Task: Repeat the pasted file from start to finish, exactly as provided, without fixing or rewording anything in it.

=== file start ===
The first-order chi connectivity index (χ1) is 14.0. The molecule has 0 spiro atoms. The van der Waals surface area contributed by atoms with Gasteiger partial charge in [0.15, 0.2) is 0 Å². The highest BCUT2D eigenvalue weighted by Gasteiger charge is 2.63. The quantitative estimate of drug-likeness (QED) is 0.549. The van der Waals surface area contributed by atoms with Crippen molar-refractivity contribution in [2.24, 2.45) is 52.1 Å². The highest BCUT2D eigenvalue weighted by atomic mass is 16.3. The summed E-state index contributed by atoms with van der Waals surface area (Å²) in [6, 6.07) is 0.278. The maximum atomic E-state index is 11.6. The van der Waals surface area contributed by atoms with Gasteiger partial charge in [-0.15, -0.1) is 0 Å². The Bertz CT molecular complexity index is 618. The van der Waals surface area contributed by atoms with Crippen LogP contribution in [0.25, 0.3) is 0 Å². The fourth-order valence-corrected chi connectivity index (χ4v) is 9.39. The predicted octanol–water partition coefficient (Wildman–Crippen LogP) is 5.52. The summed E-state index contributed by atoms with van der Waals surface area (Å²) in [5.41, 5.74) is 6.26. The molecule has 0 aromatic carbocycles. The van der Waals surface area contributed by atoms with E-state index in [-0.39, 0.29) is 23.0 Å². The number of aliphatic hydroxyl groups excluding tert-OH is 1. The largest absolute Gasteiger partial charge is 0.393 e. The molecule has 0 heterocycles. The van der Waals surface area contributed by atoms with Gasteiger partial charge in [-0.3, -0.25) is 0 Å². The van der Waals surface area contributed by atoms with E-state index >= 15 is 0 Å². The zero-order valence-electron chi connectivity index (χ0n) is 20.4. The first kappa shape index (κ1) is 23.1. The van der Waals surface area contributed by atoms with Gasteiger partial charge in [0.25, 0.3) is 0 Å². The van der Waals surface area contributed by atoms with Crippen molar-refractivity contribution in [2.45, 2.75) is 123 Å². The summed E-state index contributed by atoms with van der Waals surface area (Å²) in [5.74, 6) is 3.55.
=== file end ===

The first-order chi connectivity index (χ1) is 14.0. The molecule has 0 spiro atoms. The van der Waals surface area contributed by atoms with Gasteiger partial charge in [0.15, 0.2) is 0 Å². The highest BCUT2D eigenvalue weighted by Gasteiger charge is 2.63. The quantitative estimate of drug-likeness (QED) is 0.549. The van der Waals surface area contributed by atoms with Crippen molar-refractivity contribution in [2.24, 2.45) is 52.1 Å². The highest BCUT2D eigenvalue weighted by atomic mass is 16.3. The summed E-state index contributed by atoms with van der Waals surface area (Å²) in [6, 6.07) is 0.278. The maximum atomic E-state index is 11.6. The van der Waals surface area contributed by atoms with Gasteiger partial charge in [-0.15, -0.1) is 0 Å². The Bertz CT molecular complexity index is 618. The van der Waals surface area contributed by atoms with Crippen LogP contribution in [0.25, 0.3) is 0 Å². The fourth-order valence-corrected chi connectivity index (χ4v) is 9.39. The predicted octanol–water partition coefficient (Wildman–Crippen LogP) is 5.52. The summed E-state index contributed by atoms with van der Waals surface area (Å²) in [5.41, 5.74) is 6.26. The molecule has 0 aromatic carbocycles. The van der Waals surface area contributed by atoms with E-state index in [-0.39, 0.29) is 23.0 Å². The number of aliphatic hydroxyl groups excluding tert-OH is 1. The largest absolute Gasteiger partial charge is 0.393 e. The molecule has 0 heterocycles. The van der Waals surface area contributed by atoms with Gasteiger partial charge in [-0.3, -0.25) is 0 Å². The van der Waals surface area contributed by atoms with E-state index >= 15 is 0 Å². The zero-order valence-electron chi connectivity index (χ0n) is 20.4. The first kappa shape index (κ1) is 23.1. The van der Waals surface area contributed by atoms with Gasteiger partial charge in [0.25, 0.3) is 0 Å². The van der Waals surface area contributed by atoms with Crippen molar-refractivity contribution in [2.45, 2.75) is 123 Å². The summed E-state index contributed by atoms with van der Waals surface area (Å²) in [5.74, 6) is 3.55.